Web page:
IDEAS home Printed from https://ideas.repec.org/p/pri/cheawb/june2015.html
   My bibliography  Save this paper

Suicide, age, and wellbeing: an empirical investigation

Author

Listed:
  • Anne Case

    (Princeton University)

  • Angus Deaton

    (Princeton University)

Abstract

Suicide rates, life evaluation, and measures of affect are all plausible measures of the mental health and well being of populations. Yet in the settings we examine, correlations between suicide and measured well being are at best inconsistent. Differences in suicides between men and women, between Hispanics, blacks, and whites, between age groups for men, between countries or US states, between calendar years, and between days of the week, do not match differences in life evaluation. By contrast, reports of physical pain are strongly predictive of suicide in many contexts. The prevalence of pain is increasing among middle-aged Americans, and is accompanied by a substantial increase in suicides and deaths from drug and alcohol poisoning. Our measure of pain is now highest in middle age—when life evaluation and positive affect are at a minimum. In the absence of the pain epidemic, suicide and life evaluation are likely unrelated, leaving unresolved whether either one is a useful overall measure of population wellbeing.

Suggested Citation

  • Anne Case & Angus Deaton, 2015. "Suicide, age, and wellbeing: an empirical investigation," Working Papers june2015, Princeton University, Woodrow Wilson School of Public and International Affairs, Center for Health and Wellbeing..
  • Handle: RePEc:pri:cheawb:june2015
    as

    Download full text from publisher

    File URL: https://drive.google.com/file/d/0BwjFN4HbBrDBNEtzTnEwTDRIRTg/view?pref=2&pli=1
    Download Restriction: no

    Other versions of this item:

    Citations

    Blog mentions

    As found by EconAcademics.org, the blog aggregator for Economics research:
    1. Suicide, age, and wellbeing: an empirical investigation
      by maximorossi in NEP-LTV blog on 2016-07-21 23:19:22

    Citations

    Citations are extracted by the CitEc Project, subscribe to its RSS feed for this item.
    as


    Cited by:

    1. ICHIMURA Hidehiko & Xiaoyan LEI & Chulhee LEE & Jinkook LEE & Albert PARK & SAWADA Yasuyuki, 2017. "Wellbeing of the Elderly in East Asia: China, Korea, and Japan," Discussion papers 17029, Research Institute of Economy, Trade and Industry (RIETI).
    2. Borgschulte, Mark & Corredor-Waldron, Adriana & Marshall, Guillermo, 2018. "A Path Out: Prescription Drug Abuse, Treatment, and Suicide," IZA Discussion Papers 11391, Institute for the Study of Labor (IZA).
    3. repec:spr:soinre:v:132:y:2017:i:3:d:10.1007_s11205-016-1340-3 is not listed on IDEAS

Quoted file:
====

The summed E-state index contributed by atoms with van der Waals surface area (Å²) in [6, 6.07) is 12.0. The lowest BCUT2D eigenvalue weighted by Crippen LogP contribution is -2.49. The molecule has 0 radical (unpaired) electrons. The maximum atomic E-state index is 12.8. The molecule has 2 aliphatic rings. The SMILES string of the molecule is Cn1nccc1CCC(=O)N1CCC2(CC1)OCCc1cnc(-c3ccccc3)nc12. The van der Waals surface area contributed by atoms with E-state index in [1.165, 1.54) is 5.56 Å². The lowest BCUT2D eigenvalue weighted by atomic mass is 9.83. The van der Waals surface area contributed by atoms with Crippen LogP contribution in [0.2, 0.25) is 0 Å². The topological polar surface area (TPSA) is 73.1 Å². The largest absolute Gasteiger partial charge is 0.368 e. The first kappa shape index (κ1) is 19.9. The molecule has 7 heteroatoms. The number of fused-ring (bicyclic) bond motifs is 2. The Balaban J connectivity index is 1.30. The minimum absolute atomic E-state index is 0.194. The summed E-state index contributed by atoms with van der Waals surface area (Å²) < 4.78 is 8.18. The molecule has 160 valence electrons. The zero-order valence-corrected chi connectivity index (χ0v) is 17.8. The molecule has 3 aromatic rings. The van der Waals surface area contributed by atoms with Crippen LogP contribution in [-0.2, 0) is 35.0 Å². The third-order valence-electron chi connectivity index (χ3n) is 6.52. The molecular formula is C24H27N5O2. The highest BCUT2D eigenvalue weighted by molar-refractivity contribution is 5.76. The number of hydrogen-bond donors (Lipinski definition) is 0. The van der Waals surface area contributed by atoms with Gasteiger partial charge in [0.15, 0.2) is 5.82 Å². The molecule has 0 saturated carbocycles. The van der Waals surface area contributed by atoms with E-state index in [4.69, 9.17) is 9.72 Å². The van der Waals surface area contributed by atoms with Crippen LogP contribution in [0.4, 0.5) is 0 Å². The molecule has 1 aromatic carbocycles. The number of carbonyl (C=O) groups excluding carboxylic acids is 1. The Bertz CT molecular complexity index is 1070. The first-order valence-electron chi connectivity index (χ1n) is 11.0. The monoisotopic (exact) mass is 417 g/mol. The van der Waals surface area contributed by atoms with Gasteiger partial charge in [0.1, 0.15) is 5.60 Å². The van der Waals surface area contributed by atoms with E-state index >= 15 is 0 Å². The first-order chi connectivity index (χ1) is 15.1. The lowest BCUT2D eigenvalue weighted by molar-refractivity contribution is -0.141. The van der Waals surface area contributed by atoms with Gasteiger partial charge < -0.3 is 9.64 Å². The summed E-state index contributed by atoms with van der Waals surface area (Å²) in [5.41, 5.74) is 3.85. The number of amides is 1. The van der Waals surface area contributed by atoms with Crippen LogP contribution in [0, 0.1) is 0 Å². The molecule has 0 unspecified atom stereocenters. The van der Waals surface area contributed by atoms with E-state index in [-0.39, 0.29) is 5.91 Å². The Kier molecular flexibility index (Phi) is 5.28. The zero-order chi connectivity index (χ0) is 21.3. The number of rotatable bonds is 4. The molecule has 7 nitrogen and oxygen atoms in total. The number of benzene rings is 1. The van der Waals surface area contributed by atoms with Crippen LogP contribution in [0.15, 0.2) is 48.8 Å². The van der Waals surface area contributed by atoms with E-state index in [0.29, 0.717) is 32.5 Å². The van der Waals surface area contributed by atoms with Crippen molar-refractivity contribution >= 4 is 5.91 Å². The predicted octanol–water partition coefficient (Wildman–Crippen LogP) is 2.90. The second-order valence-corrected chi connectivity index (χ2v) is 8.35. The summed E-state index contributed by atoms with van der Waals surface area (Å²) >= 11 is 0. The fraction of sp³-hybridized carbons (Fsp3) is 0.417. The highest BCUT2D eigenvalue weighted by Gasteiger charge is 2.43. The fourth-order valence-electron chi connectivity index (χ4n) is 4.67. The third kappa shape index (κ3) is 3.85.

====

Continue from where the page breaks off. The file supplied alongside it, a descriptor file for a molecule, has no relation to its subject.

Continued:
More about this item

    JEL classification:

    • I3 - Health, Education, and Welfare - - Welfare, Well-Being, and Poverty

    NEP fields

    This paper has been announced in the following NEP Reports:

    Statistics

    Access and download statistics

    Corrections

    All material on this site has been provided by the respective publishers and authors. You can help correct errors and omissions. When requesting a correction, please mention this item's handle: RePEc:pri:cheawb:june2015. See general information about how to correct material in RePEc.

    For technical questions regarding this item, or to correct its authors, title, abstract, bibliographic or download information, contact: (Bobray Bordelon). General contact details of provider: http://edirc.repec.org/data/chprius.html .

    If you have authored this item and are not yet registered with RePEc, we encourage you to do it here. This allows to link your profile to this item. It also allows you to accept potential citations to this item that we are uncertain about.

    We have no references for this item. You can help adding them by using this form .

    If you know of missing items citing this one, you can help us creating those links by adding the relevant references in the same way as above, for each refering item. If you are a registered author of this item, you may also want to check the "citations" tab in your RePEc Author Service profile, as there may be some citations waiting for confirmation.

    Please note that corrections may take a couple of weeks to filter through the various RePEc services.

    IDEAS is a RePEc service hosted by the Research Division of the Federal Reserve Bank of St. Louis . RePEc uses bibliographic data supplied by the respective publishers.